Chicago Sun-Times
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Shot heard 'round the world: Bobby Thomson dies at 86

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bobby-thompson.jpgBobby Thomson, the New York Giants hero who hit what is arguably the most famous home run of all time, died Monday night at the age of 86 in his Savannah, Georgia home.

Thomson's "shot heard 'round the world" won the 1951 National League pennant for the Giants in a best-of-three playoff against their crosstown rivals, the Brooklyn Dodgers.

Thomson moved to Staten Island from Glasgow, Scotland when he was two years old.

He hit .270 in his career with 264 homers, 1,705 hits and 1,026 RBI over 15 years of play.

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REST IN PEACE BOBBY

For a timely and engaging book that revolves around Bobby's blast, and if you are a true baseball fan, you might be interested in reading my novel ONE UPON A FASTBALL, available at Amazon.com or on my website, www.bobmitchellbooks.com Happy reading! Cheers, Bob Mitchell

The Giants Win the Pennant!!!
With the passing of Bobby Thomson yesterday I started to think about the importance of his Great Homerun. Sure many others are just as much or more prominent for winning bigger prizes.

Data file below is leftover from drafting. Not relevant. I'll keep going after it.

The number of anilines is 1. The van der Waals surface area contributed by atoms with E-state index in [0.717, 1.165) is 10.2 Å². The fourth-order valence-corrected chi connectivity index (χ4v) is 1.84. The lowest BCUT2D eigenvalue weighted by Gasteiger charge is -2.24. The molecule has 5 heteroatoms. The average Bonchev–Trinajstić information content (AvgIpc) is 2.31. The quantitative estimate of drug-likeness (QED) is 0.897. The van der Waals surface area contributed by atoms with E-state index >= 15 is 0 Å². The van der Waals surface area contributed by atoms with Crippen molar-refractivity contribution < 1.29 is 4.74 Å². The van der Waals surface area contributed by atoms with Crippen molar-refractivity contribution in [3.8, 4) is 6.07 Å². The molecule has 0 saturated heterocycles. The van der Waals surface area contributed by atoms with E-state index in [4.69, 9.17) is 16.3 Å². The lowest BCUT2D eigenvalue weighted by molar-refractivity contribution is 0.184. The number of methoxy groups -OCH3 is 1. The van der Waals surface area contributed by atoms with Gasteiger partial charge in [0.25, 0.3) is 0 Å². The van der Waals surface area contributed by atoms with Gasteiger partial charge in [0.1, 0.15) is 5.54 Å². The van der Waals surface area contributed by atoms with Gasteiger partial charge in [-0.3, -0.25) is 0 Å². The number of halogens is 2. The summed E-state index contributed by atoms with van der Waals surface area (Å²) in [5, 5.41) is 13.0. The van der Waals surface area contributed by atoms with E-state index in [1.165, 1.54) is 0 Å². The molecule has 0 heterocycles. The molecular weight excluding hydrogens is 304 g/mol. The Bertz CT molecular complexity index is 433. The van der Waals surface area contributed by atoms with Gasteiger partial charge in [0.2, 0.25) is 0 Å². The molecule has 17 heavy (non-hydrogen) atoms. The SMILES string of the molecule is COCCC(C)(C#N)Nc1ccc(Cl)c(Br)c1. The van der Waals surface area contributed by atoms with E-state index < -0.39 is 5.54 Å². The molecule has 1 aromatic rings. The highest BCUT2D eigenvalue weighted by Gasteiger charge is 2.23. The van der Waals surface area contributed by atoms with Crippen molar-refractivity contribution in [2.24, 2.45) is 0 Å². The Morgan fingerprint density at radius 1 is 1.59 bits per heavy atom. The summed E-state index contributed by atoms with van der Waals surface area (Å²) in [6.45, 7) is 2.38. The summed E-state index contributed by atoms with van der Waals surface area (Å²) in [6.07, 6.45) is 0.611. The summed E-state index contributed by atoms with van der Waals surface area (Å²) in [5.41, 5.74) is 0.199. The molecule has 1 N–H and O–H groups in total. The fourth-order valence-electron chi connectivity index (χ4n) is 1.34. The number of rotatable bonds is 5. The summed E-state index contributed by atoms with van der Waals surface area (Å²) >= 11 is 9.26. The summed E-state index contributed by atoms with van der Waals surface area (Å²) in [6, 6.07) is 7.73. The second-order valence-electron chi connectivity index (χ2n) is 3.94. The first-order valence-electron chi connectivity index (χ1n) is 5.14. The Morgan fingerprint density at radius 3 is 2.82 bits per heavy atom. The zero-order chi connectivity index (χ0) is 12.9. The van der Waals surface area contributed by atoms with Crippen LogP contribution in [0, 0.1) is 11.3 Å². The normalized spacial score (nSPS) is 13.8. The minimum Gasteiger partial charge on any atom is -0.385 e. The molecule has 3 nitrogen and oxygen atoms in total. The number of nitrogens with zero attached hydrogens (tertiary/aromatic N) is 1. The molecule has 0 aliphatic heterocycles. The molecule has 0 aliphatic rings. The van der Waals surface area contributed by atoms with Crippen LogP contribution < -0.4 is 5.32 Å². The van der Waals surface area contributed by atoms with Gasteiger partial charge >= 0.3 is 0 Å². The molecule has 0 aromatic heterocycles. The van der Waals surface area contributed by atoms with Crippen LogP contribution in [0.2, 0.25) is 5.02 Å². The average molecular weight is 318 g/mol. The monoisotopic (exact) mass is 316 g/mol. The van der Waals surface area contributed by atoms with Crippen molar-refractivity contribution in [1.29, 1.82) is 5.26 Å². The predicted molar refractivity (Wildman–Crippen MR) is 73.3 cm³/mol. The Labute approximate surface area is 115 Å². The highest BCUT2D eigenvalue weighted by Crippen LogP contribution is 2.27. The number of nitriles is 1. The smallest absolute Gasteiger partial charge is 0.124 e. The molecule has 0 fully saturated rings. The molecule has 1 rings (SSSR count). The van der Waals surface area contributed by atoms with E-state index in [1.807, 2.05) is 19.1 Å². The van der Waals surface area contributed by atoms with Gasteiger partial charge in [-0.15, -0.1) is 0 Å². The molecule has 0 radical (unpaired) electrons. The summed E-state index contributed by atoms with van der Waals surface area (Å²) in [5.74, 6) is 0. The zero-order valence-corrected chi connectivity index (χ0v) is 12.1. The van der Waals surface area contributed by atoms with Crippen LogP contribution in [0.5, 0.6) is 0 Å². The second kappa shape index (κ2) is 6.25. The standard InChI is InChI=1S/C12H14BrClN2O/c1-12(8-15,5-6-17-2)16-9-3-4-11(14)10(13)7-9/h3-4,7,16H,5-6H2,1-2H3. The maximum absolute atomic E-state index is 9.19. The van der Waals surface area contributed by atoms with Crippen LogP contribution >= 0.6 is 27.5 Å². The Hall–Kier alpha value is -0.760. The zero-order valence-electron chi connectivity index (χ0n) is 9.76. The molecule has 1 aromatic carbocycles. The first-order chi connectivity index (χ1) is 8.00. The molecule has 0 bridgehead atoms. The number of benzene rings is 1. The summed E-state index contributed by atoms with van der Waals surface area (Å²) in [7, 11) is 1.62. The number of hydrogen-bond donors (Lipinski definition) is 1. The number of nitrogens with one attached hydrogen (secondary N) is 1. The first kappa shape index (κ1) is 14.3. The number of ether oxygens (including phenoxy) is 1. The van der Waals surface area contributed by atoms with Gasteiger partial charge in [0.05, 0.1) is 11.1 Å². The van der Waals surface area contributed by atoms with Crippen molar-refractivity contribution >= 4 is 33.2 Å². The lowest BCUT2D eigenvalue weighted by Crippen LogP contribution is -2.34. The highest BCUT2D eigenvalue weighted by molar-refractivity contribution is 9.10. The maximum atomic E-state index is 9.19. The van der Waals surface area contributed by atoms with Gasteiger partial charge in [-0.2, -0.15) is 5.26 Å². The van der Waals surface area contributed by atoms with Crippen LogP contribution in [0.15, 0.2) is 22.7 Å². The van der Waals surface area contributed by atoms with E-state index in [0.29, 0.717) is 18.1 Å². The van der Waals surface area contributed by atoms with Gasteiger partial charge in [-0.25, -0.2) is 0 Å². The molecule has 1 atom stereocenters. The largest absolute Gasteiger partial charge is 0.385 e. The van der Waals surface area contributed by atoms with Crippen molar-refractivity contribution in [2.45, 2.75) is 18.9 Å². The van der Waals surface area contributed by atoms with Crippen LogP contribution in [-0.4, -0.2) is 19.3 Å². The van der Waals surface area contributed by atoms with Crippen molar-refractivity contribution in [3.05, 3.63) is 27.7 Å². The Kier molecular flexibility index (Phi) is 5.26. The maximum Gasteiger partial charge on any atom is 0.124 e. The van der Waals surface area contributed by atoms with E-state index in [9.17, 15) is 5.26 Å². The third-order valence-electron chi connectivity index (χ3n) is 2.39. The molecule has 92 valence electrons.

Like Mazeroski’s and Joe Carters both ended the World Series. And who could forget Kirk Gibsons painful but joyous romp around the bases after his bolt ended a World series game.
And then the infamous Babe Ruth called shot in Chicago. Or speaking of legendary how can anyone overlook Mr. October’s power and glory.
True as it is Thomson’s “Shot Heard round the World” only put the New York Giants in the World Series which they would eventually lose. But the scene that sticks in my mind from as long as I can remember is that grainy black and white film with the original radio call.
It still gives me goosebumps and almost brought me to tears last night as I played it over and over again. Why?? Because of the Passion and Glory of it all that will be forever etched in my mind.

I must note that I was born nearly 10 years after Bobby’s Blast and I’m from Philly not New York. But it doesn’t matter because that wild scene of Thompson being swarmed at home plate and carried around the field on that black and white film from another era is magic.
It can be repeated many times over and over but never replicated. And for that reason alone it will always be the Greatest Home run ever.


Baseball is really a very different game now,and with the passing of Bobby Thomson one of the true gentelmen of the game, it may never have the chance be the same. He was an example many of the players could and should look to see how "class" is done.
I have had the privilage of knowing Bobby for most of his career, not as a close friend but as a long time acquaintance,we actually played together in the town softball league. As mild a mannered and humble indivual as you will ever meet, with a swing a smooth as silk. Always amazed me to watch him at bat, poetry in motion.
Thanks Bobby for it all!!!! Always the gentleman!!!!!

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